However, the tabulation approach also requires some initialization which is explained in the algorithm below.

Algorithm

Create a 2D integer array of size (size + 1) x (sum + 1).

Set dp[0][0]=1 since if we have sum as 0 and number of elements also 0, we can take null subset {}, hence the count is 1.

Set dp[0][y] as 0, where ‘y’ ranges from 1 to the value of sum, since if we have zero elements and non-zero sum, there is no possible subset.

Now, iterate through the dp table. If A[x-1] is greater than the current sum y, we copy the answer with x-1 elements of the array and sum y, that is, dp[x-1][y].

Else, we consider both cases and set dp[x][y] equal to dp[x-1][y]+dp[x-1][y-A[x-1]].

At last, return dp[N][sum].

Dry Run

Given, the input array A= [1,2,1] and the target sum X=3.

The 2D integer array ‘dp’ is of size (4*4). Once the initialization is complete after steps 2 and 3 mentioned above, the dp table looks as follows-

Next, follow steps 5 and 6 for every remaining cell and fill the dp table.

For example, for row=1, column=0

A[0]>0 ? Yes

Therefore, dp[1][0]=dp[0][0]

Similarly, we calculate for all the cells using nested loops.

At last, we return dp[3][3] which is the required answer.

Hence, count of subsets for the given problem is 2.

Implementation in C++

#include <bits/stdc++.h>
using namespace std;
// Function to find the no. of subsets having the given sum
int findSubsetSum(int A[], int N, int sum){
// First, we initialize the dp
int dp[N + 1][sum + 1];
// To initialize the first value of the dp
dp[0][0] = 1;
for (int k = 1; k <= sum; k++) {
dp[0][k] = 0;
}
for (int k = 1; k <= N; k++) {
for (int l = 0; l <= sum; l++) {
// If element value is greater than the sum value
if (A[k - 1] > l)
dp[k][l] = dp[k - 1][l];
else{
dp[k][l] = dp[k - 1][l] + dp[k - 1][l - A[k - 1]];
}
}
}
return dp[N][sum];
}
// Main Program
int main(){
int A[] = {1,2,1};
int N = sizeof(A) / sizeof(int);
int sum = 3;
// To print the output of counting the number of subsets
cout << "Total number of subsets having sum " << sum << " = " << findSubsetSum(A, N, sum);
return 0;
}

Output

Implementation in Java

import java.util.*;
public class Main {
// Function to find the no. of subsets having the given sum
static int findSubsetSum(int A[], int N, int sum) {
// First, we initialise the dp
int[][] dp = new int[N + 1][sum + 1];
// To initialise the first value of the dp
dp[0][0] = 1;
for (int k = 1; k <= sum; k++) {
dp[0][k] = 0;
}
for (int k = 1; k <= N; k++) {
for (int l = 0; l <= sum; l++) {
// If element value is greater than the sum value
if (A[k - 1] > l)
dp[k][l] = dp[k - 1][l];
else {
dp[k][l] = dp[k - 1][l] + dp[k - 1][l - A[k - 1]];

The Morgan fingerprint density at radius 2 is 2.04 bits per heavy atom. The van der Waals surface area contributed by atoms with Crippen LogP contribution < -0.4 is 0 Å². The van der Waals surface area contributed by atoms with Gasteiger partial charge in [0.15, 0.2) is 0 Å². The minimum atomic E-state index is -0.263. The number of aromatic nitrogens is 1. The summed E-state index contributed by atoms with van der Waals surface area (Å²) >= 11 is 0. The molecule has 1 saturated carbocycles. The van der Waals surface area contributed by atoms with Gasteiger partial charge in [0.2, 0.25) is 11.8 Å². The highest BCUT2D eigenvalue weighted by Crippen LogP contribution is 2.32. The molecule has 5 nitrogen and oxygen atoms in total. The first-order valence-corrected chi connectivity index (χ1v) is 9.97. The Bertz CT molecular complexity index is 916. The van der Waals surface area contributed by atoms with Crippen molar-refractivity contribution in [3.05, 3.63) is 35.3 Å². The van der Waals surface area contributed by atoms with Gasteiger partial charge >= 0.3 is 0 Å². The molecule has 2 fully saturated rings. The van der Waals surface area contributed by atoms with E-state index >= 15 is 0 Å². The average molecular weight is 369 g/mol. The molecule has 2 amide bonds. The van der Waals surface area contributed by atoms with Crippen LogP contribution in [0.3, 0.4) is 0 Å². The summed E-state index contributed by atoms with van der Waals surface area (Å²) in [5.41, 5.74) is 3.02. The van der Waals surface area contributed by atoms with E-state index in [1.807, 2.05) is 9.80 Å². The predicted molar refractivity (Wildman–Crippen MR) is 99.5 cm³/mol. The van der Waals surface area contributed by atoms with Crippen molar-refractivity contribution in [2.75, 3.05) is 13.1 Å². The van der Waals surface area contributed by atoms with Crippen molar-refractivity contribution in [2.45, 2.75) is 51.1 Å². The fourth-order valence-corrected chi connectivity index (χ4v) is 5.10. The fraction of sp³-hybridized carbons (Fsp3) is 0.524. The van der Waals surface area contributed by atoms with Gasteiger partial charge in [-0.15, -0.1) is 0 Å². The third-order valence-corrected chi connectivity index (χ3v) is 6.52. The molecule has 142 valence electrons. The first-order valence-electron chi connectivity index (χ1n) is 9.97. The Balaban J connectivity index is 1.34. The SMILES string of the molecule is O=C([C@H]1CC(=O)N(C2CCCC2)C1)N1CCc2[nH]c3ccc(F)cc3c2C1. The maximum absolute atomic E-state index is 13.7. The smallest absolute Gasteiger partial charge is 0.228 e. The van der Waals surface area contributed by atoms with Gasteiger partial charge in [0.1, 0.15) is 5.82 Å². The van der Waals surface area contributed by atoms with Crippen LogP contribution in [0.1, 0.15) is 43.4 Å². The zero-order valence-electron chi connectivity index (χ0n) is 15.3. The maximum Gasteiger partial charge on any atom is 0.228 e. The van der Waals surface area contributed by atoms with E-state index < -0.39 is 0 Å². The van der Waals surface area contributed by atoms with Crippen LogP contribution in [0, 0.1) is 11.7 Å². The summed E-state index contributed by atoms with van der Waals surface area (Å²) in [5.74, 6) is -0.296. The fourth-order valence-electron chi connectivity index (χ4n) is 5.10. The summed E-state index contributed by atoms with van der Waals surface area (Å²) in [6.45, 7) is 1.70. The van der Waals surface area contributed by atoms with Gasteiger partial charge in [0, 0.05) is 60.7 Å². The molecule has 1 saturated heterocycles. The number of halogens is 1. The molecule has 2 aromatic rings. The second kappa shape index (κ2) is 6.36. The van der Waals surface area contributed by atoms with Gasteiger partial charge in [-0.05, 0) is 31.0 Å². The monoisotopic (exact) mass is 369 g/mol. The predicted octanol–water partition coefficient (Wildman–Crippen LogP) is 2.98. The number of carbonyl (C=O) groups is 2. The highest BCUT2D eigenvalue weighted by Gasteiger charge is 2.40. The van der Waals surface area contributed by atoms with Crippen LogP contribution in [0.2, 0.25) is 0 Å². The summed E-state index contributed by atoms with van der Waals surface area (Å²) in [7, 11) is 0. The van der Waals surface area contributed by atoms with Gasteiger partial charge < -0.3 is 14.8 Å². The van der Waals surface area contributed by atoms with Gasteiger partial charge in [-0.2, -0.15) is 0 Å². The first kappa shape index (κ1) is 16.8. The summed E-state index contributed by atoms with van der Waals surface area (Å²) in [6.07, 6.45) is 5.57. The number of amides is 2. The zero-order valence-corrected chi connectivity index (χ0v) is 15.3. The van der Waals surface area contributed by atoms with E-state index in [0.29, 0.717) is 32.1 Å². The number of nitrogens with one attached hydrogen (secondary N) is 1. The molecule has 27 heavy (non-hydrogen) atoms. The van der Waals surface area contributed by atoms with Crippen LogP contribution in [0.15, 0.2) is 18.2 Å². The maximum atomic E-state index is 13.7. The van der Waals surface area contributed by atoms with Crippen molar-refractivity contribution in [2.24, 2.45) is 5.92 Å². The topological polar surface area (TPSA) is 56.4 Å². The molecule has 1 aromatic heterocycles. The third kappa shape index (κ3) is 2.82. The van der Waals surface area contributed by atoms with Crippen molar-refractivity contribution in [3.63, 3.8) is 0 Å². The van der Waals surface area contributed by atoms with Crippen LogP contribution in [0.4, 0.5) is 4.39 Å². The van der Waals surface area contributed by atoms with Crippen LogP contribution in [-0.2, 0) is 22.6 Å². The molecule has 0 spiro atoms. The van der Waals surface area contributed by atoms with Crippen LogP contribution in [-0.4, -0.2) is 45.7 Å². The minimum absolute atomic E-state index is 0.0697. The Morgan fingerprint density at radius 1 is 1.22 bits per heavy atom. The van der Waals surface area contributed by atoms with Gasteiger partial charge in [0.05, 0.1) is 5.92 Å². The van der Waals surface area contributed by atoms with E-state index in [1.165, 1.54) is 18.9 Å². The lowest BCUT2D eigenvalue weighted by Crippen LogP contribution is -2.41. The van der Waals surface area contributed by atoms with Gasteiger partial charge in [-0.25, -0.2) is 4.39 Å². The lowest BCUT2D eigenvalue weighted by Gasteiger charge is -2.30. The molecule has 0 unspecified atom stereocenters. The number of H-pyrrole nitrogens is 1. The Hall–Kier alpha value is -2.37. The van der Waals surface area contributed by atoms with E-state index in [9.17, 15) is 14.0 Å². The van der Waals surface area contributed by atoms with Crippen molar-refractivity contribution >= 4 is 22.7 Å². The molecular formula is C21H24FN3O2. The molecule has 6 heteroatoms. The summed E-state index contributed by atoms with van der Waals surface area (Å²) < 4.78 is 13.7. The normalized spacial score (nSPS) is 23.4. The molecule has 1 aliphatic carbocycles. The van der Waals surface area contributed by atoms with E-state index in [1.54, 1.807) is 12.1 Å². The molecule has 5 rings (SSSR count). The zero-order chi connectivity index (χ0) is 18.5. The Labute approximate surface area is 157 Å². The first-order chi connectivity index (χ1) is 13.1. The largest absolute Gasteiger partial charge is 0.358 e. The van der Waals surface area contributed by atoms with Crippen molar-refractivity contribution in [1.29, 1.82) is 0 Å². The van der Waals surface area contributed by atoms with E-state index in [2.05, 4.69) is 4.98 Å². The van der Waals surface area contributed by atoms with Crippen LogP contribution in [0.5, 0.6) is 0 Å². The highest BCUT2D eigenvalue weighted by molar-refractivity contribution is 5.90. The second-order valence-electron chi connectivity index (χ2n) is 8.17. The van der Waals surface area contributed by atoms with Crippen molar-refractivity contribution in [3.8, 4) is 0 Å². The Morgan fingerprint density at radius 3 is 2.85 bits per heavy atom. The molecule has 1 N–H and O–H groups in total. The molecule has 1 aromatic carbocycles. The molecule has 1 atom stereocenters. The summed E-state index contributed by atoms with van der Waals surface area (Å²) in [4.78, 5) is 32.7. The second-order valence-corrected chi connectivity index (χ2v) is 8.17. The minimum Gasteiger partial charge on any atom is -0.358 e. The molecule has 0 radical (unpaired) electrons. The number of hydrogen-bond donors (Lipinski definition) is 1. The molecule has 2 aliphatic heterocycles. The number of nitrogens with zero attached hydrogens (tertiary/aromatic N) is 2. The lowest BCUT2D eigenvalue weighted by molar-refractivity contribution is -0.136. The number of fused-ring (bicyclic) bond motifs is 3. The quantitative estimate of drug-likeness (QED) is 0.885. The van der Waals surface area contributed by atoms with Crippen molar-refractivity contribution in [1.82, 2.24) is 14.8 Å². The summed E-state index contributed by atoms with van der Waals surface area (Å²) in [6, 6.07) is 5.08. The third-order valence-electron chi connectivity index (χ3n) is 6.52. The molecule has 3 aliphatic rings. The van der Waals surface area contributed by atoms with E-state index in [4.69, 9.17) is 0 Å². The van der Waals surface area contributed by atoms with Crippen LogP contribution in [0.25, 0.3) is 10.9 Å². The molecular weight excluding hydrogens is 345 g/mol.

}
}
}
return dp[N][sum];
}
// Main Program
public static void main(String[] args) {
int[] A = {1, 2, 1};
int N = A.length;
int sum = 3;
// To print the output of counting the number of subsets
System.out.println("Total number of subsets having sum " + sum + " = " +findSubsetSum(A, N, sum));
}
}

Output

Note-

If we sort the given input array in descending order, the above tabulation code can be used for every array containing non-negative elements.

DP Time Complexity

The time complexity of this problem is O(N x W), where ‘N’ is the number of items, and ‘W’ is the targeted sum value in the dynamic programming method. This is the worst-case time complexity as the nested loop has limits from [1 to ‘N’] and [1 to ‘sum’], respectively. The dynamic programming method takes polynomial time complexity, i.e., O(N x W).

DP Space Complexity

The auxiliary space to be taken is O(N x W) as we take the 2-D array, which takes a space of O(N x W), where ‘N’ is the number of items and ‘W’ is the targeted sum value.

Why is the dynamic programming method used for counting the subsets with a given sum?

The subset sum problem satisfies both the requirements of categorizing a problem as a Dynamic Programming Problem- optimal substructure and overlapping subproblems. It provides a better time complexity than the recursive solution to solve the same problem.

What is the condition for a set A to be a subset of B?

If all the items of set A are present in set B, then set A is a subset of set B.

How is the dynamic programming method more efficient in time complexity?

Dynamic programming has a time complexity of O(N x W), whereas in the recursive method, the time complexity is O(2^{N}).

Will the above approach work if we have negative elements in our array?

No, the above approach would fail in that case as there can still exist a possibility of including elements even after achieving a zero as the sum.

Will the above approach work for duplicate elements?

Yes, the above approach would work if an element occurs multiple times in the array. This is because this approach considers the item at each ‘index’ ( and not the element ) as a unique item.

This article discusses the problem of solving the number of subsets with a given sum using two approaches. The first one is using the naive approach, which implements basic recursion without any optimization. In the second approach, we have used dynamic programming to obtain a better time complexity.

We hope that this blog made the concepts of this problem crystal clear to you. For more such articles, check out the following links